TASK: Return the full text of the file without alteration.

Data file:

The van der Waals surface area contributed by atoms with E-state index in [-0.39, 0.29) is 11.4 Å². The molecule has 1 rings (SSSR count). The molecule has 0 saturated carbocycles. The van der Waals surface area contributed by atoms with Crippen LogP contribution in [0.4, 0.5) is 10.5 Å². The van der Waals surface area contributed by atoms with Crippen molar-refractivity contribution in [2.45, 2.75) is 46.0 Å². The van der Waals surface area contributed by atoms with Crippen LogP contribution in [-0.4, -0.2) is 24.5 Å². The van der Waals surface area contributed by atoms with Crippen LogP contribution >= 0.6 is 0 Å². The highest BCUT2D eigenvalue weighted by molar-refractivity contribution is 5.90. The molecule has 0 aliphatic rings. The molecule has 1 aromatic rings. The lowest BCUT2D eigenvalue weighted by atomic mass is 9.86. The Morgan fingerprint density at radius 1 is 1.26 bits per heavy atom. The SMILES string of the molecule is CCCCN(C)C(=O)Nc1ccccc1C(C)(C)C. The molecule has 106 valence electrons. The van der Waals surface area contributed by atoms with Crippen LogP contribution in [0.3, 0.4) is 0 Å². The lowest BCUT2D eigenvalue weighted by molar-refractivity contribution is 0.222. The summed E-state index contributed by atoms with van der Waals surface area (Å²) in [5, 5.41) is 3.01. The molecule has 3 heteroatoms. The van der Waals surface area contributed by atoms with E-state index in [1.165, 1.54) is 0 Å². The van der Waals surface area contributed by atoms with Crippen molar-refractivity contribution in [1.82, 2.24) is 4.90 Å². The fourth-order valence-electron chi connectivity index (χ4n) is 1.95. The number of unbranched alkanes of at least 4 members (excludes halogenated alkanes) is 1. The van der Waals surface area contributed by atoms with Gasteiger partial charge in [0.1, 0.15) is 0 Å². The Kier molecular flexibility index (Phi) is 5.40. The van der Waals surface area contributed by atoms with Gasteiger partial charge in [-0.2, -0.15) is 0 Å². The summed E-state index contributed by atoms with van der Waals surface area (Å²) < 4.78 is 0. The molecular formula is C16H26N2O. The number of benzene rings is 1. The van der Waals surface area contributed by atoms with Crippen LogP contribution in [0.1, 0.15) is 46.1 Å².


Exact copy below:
The van der Waals surface area contributed by atoms with E-state index in [-0.39, 0.29) is 11.4 Å². The molecule has 1 rings (SSSR count). The molecule has 0 saturated carbocycles. The van der Waals surface area contributed by atoms with Crippen LogP contribution in [0.4, 0.5) is 10.5 Å². The van der Waals surface area contributed by atoms with Crippen molar-refractivity contribution in [2.45, 2.75) is 46.0 Å². The van der Waals surface area contributed by atoms with Crippen LogP contribution in [-0.4, -0.2) is 24.5 Å². The van der Waals surface area contributed by atoms with Crippen LogP contribution >= 0.6 is 0 Å². The highest BCUT2D eigenvalue weighted by molar-refractivity contribution is 5.90. The molecule has 0 aliphatic rings. The molecule has 1 aromatic rings. The lowest BCUT2D eigenvalue weighted by atomic mass is 9.86. The Morgan fingerprint density at radius 1 is 1.26 bits per heavy atom. The SMILES string of the molecule is CCCCN(C)C(=O)Nc1ccccc1C(C)(C)C. The molecule has 106 valence electrons. The van der Waals surface area contributed by atoms with Crippen LogP contribution in [0.3, 0.4) is 0 Å². The lowest BCUT2D eigenvalue weighted by molar-refractivity contribution is 0.222. The summed E-state index contributed by atoms with van der Waals surface area (Å²) in [5, 5.41) is 3.01. The molecule has 3 heteroatoms. The van der Waals surface area contributed by atoms with E-state index in [1.165, 1.54) is 0 Å². The van der Waals surface area contributed by atoms with Crippen molar-refractivity contribution in [1.82, 2.24) is 4.90 Å². The fourth-order valence-electron chi connectivity index (χ4n) is 1.95. The number of unbranched alkanes of at least 4 members (excludes halogenated alkanes) is 1. The van der Waals surface area contributed by atoms with Gasteiger partial charge in [0.1, 0.15) is 0 Å². The Kier molecular flexibility index (Phi) is 5.40. The van der Waals surface area contributed by atoms with Gasteiger partial charge in [-0.2, -0.15) is 0 Å². The summed E-state index contributed by atoms with van der Waals surface area (Å²) < 4.78 is 0. The molecular formula is C16H26N2O. The number of benzene rings is 1. The van der Waals surface area contributed by atoms with Crippen LogP contribution in [0.1, 0.15) is 46.1 Å².